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The Top Gear First Drive:First Drive: Maserati Quattroporte V6 S 4dr Auto

£80,640
6/10
Road test score

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Car specifications

Budget
£80,640
Brake horsepower
410bhp
Fuel consumption
26.9mpg
0–62 mph
5.10s
CO2
244g/km
Max speed
177Mph
Insurance Group
N

This is a mighty big car. Billowing and
magnificent on the outside, palatially spacious inside. So it seems kind of
optimistic that a 3.0-litre V6 engine will be enough to make it feel like a
quick sporty saloon. Or like a Maserati.

But this is no ordinary V6 engine. It kicks
out a mighty 410bhp, and thanks to a pair of turbos and direct injection, is
making a largely lag-free 406lb ft by 2000rpm. Those are, in Top Gear technical
jargon, a whole lot of torques. And they’re spread right around the rev dial.

Click here for more pictures of the Maserati Quattroporte V6 

The new engine is closely related to the
terrific V8 that Maserati introduced when it launched this new QP a few months
back. Turbo systems, combustion chambers, injection and variable cams, yes
they’re similar. But it’s not just a V8 minus two cylinders. They went to the
trouble of giving it a 60 degree V angle instead of the V8’s 90 degrees, because
with a six, 60 degrees evens-out the firing intervals and makes it smoother.

Sure enough there’s great mechanical
refinement, but mostly you’re hearing the rocking deep exhaust system under
power, and its artillery pops on the over-run. This power unit has the sort of
charisma the rest of the big luxury pack don’t countenance.

Maserati claims it’ll get to 62mph in 5.1
seconds. We suspect that for the initial portion of that run, the back tyres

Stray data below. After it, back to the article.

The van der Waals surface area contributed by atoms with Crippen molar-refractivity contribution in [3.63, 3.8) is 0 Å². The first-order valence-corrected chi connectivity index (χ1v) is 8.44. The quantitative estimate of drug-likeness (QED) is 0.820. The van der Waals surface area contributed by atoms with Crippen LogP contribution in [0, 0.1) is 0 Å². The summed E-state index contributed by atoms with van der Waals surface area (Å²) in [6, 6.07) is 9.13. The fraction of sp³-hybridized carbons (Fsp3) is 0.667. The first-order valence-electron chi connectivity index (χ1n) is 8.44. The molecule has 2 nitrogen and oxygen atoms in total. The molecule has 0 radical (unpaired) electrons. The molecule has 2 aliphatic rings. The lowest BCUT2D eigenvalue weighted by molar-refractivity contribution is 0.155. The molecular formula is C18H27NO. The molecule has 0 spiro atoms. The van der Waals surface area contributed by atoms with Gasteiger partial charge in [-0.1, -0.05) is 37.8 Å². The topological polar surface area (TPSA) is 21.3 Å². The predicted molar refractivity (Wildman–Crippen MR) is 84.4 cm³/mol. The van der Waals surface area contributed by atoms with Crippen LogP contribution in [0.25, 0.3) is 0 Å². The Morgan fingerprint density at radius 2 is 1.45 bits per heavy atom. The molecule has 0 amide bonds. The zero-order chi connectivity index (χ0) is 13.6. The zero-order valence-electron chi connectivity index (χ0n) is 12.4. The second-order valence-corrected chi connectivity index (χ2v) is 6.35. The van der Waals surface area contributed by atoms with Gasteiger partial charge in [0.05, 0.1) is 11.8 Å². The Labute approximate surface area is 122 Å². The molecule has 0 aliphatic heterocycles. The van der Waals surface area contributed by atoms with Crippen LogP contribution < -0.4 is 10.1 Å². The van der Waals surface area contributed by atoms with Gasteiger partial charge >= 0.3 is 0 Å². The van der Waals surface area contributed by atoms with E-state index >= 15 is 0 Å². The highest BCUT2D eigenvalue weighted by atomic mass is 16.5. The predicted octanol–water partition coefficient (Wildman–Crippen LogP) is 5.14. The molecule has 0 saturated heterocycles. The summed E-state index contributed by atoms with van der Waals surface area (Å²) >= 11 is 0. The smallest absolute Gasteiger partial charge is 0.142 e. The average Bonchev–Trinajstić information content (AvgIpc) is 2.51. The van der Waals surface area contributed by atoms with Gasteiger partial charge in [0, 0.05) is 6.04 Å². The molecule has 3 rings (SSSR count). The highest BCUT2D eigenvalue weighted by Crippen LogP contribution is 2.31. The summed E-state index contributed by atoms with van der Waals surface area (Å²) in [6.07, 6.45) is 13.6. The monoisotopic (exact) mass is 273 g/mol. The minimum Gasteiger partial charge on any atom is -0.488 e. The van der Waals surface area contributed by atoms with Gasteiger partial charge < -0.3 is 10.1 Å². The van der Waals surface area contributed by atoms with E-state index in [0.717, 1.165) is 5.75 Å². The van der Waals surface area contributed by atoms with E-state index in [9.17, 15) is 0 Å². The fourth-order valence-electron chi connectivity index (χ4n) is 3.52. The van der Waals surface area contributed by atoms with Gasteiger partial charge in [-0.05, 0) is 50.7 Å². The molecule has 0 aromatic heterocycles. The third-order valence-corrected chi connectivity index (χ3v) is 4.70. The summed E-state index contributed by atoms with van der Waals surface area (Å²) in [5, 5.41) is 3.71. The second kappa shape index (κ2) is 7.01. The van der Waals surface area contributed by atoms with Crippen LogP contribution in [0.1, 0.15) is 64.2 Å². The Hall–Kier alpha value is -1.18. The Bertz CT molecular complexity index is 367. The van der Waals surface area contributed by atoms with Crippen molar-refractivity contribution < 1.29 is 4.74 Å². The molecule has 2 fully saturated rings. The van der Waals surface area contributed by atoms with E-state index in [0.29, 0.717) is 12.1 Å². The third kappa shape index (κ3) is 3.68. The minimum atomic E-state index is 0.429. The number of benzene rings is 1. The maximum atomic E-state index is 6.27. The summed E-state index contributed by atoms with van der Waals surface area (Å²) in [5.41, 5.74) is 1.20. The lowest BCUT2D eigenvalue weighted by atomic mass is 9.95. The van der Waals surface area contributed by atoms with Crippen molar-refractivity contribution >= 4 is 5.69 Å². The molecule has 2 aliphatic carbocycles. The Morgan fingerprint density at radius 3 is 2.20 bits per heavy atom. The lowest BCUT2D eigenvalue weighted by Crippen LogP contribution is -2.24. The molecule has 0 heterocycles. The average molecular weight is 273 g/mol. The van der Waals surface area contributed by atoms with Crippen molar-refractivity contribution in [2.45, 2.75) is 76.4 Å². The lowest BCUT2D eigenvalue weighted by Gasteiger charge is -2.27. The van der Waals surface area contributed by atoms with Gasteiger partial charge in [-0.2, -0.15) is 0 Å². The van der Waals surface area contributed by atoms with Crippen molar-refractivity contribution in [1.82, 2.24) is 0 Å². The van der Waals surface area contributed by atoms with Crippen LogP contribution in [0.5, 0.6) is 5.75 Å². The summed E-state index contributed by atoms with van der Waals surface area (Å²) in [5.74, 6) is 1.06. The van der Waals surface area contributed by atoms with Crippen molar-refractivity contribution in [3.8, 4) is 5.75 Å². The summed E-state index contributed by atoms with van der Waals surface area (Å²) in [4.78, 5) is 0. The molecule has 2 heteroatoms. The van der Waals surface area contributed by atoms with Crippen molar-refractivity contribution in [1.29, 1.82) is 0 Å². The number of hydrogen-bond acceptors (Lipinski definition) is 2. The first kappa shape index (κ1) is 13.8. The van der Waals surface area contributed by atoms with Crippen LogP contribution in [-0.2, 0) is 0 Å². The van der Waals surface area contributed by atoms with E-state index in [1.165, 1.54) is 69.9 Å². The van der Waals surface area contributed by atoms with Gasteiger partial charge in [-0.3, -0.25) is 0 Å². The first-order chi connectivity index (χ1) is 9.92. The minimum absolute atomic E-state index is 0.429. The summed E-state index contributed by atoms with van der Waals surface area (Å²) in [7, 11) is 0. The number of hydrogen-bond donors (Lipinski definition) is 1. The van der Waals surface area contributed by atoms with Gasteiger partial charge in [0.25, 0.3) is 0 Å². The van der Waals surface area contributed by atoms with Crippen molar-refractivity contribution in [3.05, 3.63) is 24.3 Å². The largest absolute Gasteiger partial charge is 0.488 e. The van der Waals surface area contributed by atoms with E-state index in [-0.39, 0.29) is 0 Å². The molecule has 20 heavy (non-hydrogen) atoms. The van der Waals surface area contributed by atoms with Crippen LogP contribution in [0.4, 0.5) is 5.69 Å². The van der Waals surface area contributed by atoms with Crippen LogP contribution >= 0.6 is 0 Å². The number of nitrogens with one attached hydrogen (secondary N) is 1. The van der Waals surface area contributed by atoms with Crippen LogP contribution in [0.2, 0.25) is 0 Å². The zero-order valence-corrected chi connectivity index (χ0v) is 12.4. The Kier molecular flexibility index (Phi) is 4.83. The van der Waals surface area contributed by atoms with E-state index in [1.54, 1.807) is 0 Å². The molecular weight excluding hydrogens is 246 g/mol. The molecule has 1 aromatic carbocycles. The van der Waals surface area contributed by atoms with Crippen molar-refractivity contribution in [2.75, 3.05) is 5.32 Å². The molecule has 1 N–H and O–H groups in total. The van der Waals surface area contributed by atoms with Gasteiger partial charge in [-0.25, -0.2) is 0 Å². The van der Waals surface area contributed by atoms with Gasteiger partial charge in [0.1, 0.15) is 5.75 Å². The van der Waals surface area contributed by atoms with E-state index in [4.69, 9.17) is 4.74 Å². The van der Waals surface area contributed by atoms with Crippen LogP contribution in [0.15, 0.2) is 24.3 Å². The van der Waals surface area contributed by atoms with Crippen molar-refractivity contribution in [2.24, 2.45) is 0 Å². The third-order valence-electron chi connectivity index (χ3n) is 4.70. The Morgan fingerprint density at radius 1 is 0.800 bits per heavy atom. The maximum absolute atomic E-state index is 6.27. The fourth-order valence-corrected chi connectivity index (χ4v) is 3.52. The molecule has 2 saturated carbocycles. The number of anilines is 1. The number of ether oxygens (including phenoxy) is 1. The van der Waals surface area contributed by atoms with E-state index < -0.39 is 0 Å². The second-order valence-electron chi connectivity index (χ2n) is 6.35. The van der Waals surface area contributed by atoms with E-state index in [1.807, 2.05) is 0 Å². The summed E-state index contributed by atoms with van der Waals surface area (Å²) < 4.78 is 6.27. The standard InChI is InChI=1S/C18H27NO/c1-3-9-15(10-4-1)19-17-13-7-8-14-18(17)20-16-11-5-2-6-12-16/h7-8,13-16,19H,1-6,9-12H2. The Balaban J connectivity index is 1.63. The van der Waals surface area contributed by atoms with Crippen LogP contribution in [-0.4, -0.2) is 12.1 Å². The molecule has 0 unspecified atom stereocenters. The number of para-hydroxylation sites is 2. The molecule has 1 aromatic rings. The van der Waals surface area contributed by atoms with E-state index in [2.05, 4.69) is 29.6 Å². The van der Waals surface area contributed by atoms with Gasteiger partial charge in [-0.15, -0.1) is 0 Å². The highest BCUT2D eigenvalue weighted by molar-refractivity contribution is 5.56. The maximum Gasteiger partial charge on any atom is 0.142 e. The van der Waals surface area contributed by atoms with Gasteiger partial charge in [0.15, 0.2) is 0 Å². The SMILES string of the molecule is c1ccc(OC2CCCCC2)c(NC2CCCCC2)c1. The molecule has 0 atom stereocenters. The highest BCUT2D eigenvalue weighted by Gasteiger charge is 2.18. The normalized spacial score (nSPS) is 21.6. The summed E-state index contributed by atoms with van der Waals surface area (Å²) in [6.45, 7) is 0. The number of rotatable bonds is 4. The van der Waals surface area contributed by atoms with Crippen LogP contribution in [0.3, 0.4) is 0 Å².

would be smoking. In snaking roads you’ll want to play with the eight-speed
autobox via the paddles, but beware an annoying delay on high-rev upshifts.

On a dry road, traction isn’t an issue. We did
a bit of mucking about on a track, and sure enough tidy rear-end skidding is
available. But you’ll need a lot of space: it is truly a big car.

Click here for more pictures of the Maserati Quattroporte V6 

Still, for wintry use, there’s also a 4WD
version. Don’t get too excited: it’s not coming in RHD, because it’d not sell
enough. It’s an electronically distributed system, mostly avoiding sending
drive to the front until needed, which simply means the steering and agility
aren’t affected. It doesn’t add much mass either. But at the track, the 4WD
version does feel slightly more inert than the 2WD. And anyway, the ESP on the
RWD car is very well calibrated.

It’s a car that understeers slightly unless
you provoke it, has nice accurate steering and generally feels pretty agile for
such a big boat.

So the performance, the sound and the handling
are all capable of cashing the cheques written by the extrovert and wonderfully
engaging styling. Good.

Most of the time it’s a good luxury car too,
as £80,095 would lead you to hope. The space really is limo-like, and the seats
and materials feel plush. By using a nicely responsive high-res touch-screen,
the layout is clean but comprehensive enough. The suspension does a decent job
of cushioning away big bumps, but there’s an annoying little judder over
smaller stuff. All-in though, the feelgood factor flies high.

Highlights from the range

Title 0–62 CO2 MPG BHP Price
The fastest
V8 GTS 4dr Auto
4.7s 274g/km 23.9 530 £108,480
The cheapest
V6d 4dr Auto
6.4s 163g/km 45.6 275 £69,000
The greenest
V6d 4dr Auto
6.4s 163g/km 45.6 275 £69,000

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